Come back, Oprah

There's a new effort afoot to get Oprah to bring back her (contemporary) book club. Thanks to the Happy Booker for the head's-up.

Several of our teachers and fellow former students have signed up. What do you think, Goats--good idea, bad idea, other?


SER said...

I think that anything that popularizes reading is a good thing; perhaps that's naive? I mean, I think it would even be great if Paris Hilton were spotted reading, say, Daniel's collection. Okay, or anything besides Us magazine (which, n.b., I do love).

Perhaps our country of celebrity worshippers needs guidance from those whom they idolize, and perhaps that guidance would have some positive unintended consequences, like the stoking of our national imagination. Oh, yes - it all comes back to the reader-writer curve.

Jane said...

I concur. And I think that, generally speaking, Oprah has pretty good taste. Hell, anything it takes to get people reading more literary fiction is fine by me: plugs from talk show hosts, Pam Anderson's tits, straight to paperback -- whatever. We need all the help we can get.

Brando said...

I agree with Roper. I never understood the high brow harrumphing about the Book Club. Sure it's a writer's lottery, but generally speaking, she picks decent books. Like it or not, the Duchess of Chicago holds a huge amount of influence. Using that influence to encourage people to read, as SER said, is a good thing.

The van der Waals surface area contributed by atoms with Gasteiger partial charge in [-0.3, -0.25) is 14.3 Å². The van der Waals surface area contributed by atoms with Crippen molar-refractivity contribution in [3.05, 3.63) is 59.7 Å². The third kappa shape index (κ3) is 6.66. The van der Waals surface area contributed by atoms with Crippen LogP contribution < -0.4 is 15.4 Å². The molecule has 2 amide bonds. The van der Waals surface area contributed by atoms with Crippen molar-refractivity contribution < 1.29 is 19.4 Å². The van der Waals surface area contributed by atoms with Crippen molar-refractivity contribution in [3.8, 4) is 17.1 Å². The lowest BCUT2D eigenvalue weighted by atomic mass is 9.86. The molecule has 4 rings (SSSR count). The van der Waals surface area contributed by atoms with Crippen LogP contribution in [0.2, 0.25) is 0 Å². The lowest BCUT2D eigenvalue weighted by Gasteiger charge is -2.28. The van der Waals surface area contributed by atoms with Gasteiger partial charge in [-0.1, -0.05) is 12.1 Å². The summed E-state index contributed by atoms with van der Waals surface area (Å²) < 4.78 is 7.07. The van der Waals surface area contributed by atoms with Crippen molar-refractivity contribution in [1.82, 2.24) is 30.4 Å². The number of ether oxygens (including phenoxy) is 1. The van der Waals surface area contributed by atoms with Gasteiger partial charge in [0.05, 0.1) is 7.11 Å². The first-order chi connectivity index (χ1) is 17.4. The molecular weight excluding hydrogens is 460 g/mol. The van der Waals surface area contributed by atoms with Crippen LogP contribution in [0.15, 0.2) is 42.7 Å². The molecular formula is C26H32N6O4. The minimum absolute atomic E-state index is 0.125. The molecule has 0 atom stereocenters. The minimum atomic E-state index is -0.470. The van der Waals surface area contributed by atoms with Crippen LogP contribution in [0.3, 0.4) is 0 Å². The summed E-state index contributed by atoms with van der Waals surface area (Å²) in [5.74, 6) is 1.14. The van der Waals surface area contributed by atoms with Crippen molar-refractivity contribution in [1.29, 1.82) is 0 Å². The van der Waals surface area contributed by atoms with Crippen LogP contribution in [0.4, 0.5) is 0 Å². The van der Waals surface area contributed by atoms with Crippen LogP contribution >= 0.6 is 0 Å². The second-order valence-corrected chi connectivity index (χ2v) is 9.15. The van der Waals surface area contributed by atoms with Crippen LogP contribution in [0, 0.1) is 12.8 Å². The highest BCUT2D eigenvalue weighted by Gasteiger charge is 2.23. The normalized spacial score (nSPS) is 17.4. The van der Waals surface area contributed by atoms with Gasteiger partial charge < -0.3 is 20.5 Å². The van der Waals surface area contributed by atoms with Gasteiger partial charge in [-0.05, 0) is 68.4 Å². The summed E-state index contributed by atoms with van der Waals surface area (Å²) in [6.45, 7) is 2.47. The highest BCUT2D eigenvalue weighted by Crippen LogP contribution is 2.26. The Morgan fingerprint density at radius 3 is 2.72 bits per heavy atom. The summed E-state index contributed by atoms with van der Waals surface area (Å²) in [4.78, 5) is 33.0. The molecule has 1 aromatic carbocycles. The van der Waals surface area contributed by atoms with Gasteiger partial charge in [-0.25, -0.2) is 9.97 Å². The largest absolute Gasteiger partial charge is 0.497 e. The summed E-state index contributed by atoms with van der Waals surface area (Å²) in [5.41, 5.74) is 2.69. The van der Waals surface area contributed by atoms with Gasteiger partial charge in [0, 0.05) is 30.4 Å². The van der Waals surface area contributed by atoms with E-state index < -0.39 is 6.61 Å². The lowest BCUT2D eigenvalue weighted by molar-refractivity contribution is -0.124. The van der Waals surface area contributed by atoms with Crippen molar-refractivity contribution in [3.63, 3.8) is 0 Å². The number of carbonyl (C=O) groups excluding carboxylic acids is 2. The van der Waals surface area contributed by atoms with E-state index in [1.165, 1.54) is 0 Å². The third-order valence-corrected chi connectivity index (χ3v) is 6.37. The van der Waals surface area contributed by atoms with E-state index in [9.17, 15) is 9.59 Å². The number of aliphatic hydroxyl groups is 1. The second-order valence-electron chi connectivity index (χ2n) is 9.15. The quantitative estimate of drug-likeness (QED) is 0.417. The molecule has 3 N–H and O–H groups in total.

This is the one thing I really disagreed with Jonathan Franzen about. He has a valid point about writers not showing up with hat and hand and begging to be relevant. But if you want to make a living by writing, then you have to become part of the business of writing. You cannot separate the two IMHO. That doesn't mean you have to sell out or compromise your vision for commercial appeal. You just need to acknowledge that the business is a necessary and logical part of the enterprise. This means not only promoting your own writing, but promoting the writing/publishing industry as a whole. That's why I thought the Book Club was valuable.

synthetic said...

The problem isn't Oprah, who's a good reader, as far as I can make out. The problem is she sometimes overestimates her audience. They're happy to buy the books, but speaking as a former bookseller, I can tell you that they return books in mass quantity and complain when Oprah aims too high. Advertising books that most people can't read and understand without the help of an English teacher is not "popularizing literary fiction".

The big O shouts "lady book". Perfect O audience books: The Lovely Bones; She's Come Undone; half of those books with pink headless cartoon women on them; How Stella Got Her Groove Back; The Liars' Club; you get the idea. The Color of Water is about as good as it gets, I think. Helps if there's some real tragedy, but not too much, and for God's sake don't get arty, because the readers won't follow you.

So I'm sure the big O does help if you're after money, but if you're after critical success, I imagine it's not very helpful at all. Why? I don't know. How many major critics are snobs?

Just out of curiosity -- why are you so interested in popularizing something that people seem intent on avoiding in droves? Why do you think it's possible or even desirable? Why do you care?